The Great Recession and affordability challenges are discouraging 25- to 40-year-olds from buying a home.
By Jeff Lazerson | email@example.com | MortgageGrader.com | October 29, 2021
Sometimes, timing is everything.
When the 2007 Great Recession housing meltdown and its five-year aftermath gripped America and the globe, millennials (those born from 1981 through 1996) were somewhere between pre-teens and young adults.
No doubt, many millennials bore the Great Recessions’ emotional scars by watching their families or neighbors suffer the loss of their shelter. They witnessed the humiliation their parents suffered from getting thrown out of the family sanctuary through a short-sale or foreclosure.
And then, the family’s nest egg and all their home equity evaporated before their eyes.
How long after home values stabilized did it take for millennials to feel safe enough to even consider the shelter and investment idea named homeownership?
The average millennial homeownership rate was 43% in 2019, which was 22% below the overall national rate, according to Freddie Mac’s 2021 Millennials and Housing: Homeownership Demographic Research.
Earlier this month, financial services firm Legal & General released part three of its housing study: U.S. Millennials and Home Ownership — A Distant Dream for Most.
A survey of 900 non-owner millennials conducted last spring shows plenty of millennials are discouraged about the prospects of homeownership. A snapshot of some of the findings:
“This study confirms that for most young adults, buying a home is an increasingly unattainable goal,” said Legal & General Group Chief Executive Nigel Wilson. “Millennials we studied cited crushing student and medical debt and the failure of wages to keep up with the cost of living as exacerbators of this generational problem of largely unaffordable housing.”
How can millennial homeownership become more obtainable?
Brad Seibel, head of Sage Mortgage, has two terrific ideas. He thinks first-time buyers should be allowed to withdraw from a 401(k) or other retirement accounts for their down payment without penalty. And Congress should allow tax deductions for employers who provide down payment assistance or monthly house payment assistance to their employees, he said.
Jim Gray, a senior fellow at the Lincoln Institute of Land Policy, sees an opportunity for Fannie Mae and Freddie Mac to increase their purchases of chattel loans. Those are loans made on movable manufactured homes.
An April working paper Gray co-authored with George W. McCarthy cites manufactured housing as the least expensive home type, costing 35-47% less per square foot than new or existing site-built housing. Only 17% of new manufactured homes were titled as real property. The rest were chattel loans. Congress specified under the Duty to Serve statute allowing Fannie and Freddie to purchase chattel loans.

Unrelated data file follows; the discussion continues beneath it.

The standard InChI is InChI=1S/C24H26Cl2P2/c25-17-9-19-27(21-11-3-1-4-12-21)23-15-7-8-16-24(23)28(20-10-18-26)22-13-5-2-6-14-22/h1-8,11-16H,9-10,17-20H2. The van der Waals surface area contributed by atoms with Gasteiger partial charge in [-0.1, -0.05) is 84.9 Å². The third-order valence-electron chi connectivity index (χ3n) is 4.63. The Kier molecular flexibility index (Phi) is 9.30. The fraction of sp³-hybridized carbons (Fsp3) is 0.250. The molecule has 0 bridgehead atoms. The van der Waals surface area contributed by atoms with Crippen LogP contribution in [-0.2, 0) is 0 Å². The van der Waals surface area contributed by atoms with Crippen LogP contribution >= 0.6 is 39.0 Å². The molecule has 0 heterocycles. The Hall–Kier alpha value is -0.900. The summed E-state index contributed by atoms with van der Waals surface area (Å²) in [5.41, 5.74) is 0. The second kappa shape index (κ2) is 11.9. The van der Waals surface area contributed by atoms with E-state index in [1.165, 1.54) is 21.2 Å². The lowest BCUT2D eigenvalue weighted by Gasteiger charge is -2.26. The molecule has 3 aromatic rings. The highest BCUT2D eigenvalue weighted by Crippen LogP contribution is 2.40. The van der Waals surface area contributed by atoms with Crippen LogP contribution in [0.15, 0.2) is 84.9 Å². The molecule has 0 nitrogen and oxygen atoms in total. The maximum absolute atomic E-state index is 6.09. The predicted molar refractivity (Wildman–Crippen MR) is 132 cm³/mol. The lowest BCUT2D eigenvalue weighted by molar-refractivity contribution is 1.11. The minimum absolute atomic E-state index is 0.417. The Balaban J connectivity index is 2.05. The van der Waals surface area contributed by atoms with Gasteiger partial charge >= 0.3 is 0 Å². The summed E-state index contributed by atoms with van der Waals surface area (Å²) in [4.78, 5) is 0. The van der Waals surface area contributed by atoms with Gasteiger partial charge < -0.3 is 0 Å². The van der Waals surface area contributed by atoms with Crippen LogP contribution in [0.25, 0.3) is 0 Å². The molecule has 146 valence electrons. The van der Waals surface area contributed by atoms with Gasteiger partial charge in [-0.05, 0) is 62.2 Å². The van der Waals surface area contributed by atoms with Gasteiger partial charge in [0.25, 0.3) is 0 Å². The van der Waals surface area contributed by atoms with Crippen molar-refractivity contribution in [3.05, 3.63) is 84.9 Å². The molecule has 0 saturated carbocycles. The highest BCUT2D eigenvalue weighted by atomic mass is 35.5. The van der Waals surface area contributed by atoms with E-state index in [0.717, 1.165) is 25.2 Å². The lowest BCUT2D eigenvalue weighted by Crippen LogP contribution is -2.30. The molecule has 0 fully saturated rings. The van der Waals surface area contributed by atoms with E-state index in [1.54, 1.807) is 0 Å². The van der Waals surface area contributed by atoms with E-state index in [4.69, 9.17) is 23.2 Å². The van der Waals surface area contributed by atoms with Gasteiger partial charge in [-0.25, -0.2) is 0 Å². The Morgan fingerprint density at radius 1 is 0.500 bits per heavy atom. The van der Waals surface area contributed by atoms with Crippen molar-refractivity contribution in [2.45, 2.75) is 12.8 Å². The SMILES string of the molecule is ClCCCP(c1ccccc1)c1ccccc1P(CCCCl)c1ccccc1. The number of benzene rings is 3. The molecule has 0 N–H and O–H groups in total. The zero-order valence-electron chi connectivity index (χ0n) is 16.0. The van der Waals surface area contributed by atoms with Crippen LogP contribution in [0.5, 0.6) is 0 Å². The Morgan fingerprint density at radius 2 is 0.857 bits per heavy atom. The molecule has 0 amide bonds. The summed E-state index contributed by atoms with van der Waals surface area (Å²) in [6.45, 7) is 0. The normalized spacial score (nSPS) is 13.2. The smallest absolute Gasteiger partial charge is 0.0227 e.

My online research shows chattel loan terms are considerably more than Fannie and Freddie rates at perhaps 6-9%. Fannie, Freddie fixed mortgage rates are still plus or minus 3%.
I was able to find a low rate of 4.375% on a chattel loan for a well-qualified borrower with 20% down at Goleta-based Community West Bank.
“They are called trailers, mobile homes, modular homes and manufactured homes,” said Clay Dickens, senior vice president at Community West Bank. “There are 1,500 mobile home parks in California, averaging 60-100 units each. They go for $75,000-$80,000 in the Inland Empire, for example.”
Down payment funds tend to be the biggest purchase impediment. Millennials or any other first-time buyer can go to www.downpaymentresource.com for a plethora of information about down payment assistance programs available across America.
Lastly, change the points and fees regulation.
Federal law precludes loan origination charges of more than 3% of the amount financed. This 3% rule includes Fannie or Freddie markups and lender underwriting charges. This cap often makes loan officer compensation incentives untenable. Or it creates a mathematically impossible number for the issuance of small loans of around $150,000 or less.
Freddie Mac rate news: The 30-year fixed rate averaged 3.14%, 5 basis points higher than last week. The 15-year fixed rate averaged 2.37%, 4 basis points higher than last week.
The Mortgage Bankers Association reported mortgage application volume was unchanged from the previous week.
Bottom line: Assuming a borrower gets the average 30-year fixed rate on a conforming $625,000 loan, last year’s payment was $11 less than this week’s payment of $2,682.
What I see: Locally, well-qualified borrowers can get the following fixed-rate mortgages without points: A 30-year FHA at 2.375%, a 15-year conventional at 2.375%, a 30-year conventional at 2.94%, a 15-year conventional high-balance ($625,000 to $822,375 for most lenders) at 2.5%, a 30-year conventional high-balance at 3.125% and a 30-year fixed jumbo at 3.625%.
Eye catcher loan of the week: A 10-year fully amortized fixed rate at 1.99% with 1-point cost.
Jeff Lazerson is a mortgage broker. He can be reached at 949-334-2424 or firstname.lastname@example.org. His website is www.mortgagegrader.com.
Jeff Lazerson - Mortgage Columnist since 2011